Climate change is affecting the long term survival of our urban forest. Metro Vancouver is developing guidelines and education materials to help landscapers choose trees that can adapt to our region’s urban environment and weather conditions.
Ever wondered how Metro Vancouver will accommodate growth in future years? Metro Vancouver’s forward-looking policies are encapsulated in Metro 2040, the regional growth strategy. Now a new online tool lets you understand how progress toward the five goals outlined in the strategy are being measured.
The City of North Vancouver is helping build a livable region by providing places and events where neighbours can connect outdoors as the community vision for the waterfront takes shape. Public features are under construction, and designs are in progress for restaurants, a hotel, art gallery and shops. Continue reading
The City of Port Coquitlam launched a Let’s Talk Housing Options initiative. Three housing options were presented that aimed to accommodate growth but maintain ground-oriented dwellings: laneway houses, duplexes, and smaller lot sizes. Continue reading
Metro Vancouver is calling on BC’s four largest political parties to publicly clarify their platforms on critical issues facing the region, including affordable housing, transit and protecting the environment, as well as how they intend to work with the regional government on funding major capital projects.
On February 27, 2017 Metro Vancouver’s Regional Homelessness Task Force released its position paper: Addressing Homelessness in the Metro Vancouver Region with new research findings and recommendations. The report finds a number of disturbing trends that show a homelessness crisis is affecting all corners of the Lower Mainland.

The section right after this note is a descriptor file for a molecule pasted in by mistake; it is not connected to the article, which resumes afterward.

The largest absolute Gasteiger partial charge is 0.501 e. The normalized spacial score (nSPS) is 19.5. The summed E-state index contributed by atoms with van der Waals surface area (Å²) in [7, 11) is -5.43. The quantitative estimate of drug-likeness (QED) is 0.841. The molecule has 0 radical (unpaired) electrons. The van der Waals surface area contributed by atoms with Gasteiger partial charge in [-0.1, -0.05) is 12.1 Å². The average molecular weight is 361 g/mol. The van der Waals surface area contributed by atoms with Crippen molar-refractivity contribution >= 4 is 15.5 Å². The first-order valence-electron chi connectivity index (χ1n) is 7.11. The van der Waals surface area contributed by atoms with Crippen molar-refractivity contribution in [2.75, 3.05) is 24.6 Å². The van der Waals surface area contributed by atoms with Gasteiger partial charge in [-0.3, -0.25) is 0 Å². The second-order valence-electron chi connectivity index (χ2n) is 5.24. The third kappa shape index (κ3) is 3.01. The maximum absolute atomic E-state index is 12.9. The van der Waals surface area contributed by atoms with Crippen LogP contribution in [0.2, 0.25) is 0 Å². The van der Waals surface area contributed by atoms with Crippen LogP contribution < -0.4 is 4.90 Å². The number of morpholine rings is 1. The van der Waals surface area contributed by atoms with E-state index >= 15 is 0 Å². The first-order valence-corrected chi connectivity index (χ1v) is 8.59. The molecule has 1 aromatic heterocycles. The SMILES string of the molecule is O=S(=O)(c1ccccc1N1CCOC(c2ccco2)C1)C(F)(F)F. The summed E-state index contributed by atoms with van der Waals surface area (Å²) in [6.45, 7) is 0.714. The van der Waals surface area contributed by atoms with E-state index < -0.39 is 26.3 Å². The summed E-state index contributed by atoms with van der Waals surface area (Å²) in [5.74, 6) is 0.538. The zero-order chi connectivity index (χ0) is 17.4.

The City of Langley takes another step enhancing a walkable community with the opening of the centrally located Timms Community Centre featuring fitness and neighbourhood connection opportunities aimed at building a healthy lifestyle.
West Vancouver’s location between the Burrard Inlet and the North Shore mountains makes for a beautiful setting. But it also leaves it vulnerable to climate change impacts — such as sea level rise and extreme weather events. So the municipality is looking to the future and seeking local input in the effort to reduce greenhouse gas emissions — through the creation of a community energy and emissions plan (CEEP).
In Metro Vancouver, in 2011, 14% of trips in the region were taken by transit and 73% by automobile. Surrey is helping citizens understand their transportation choices, and explore ways to offer low carbon priorities.
Green construction techniques are advancing in our region, largely through the efforts of industry and civic leaders. See how the trend is delivering innovative new buildings and why our construction choices can impact carbon emissions for decades.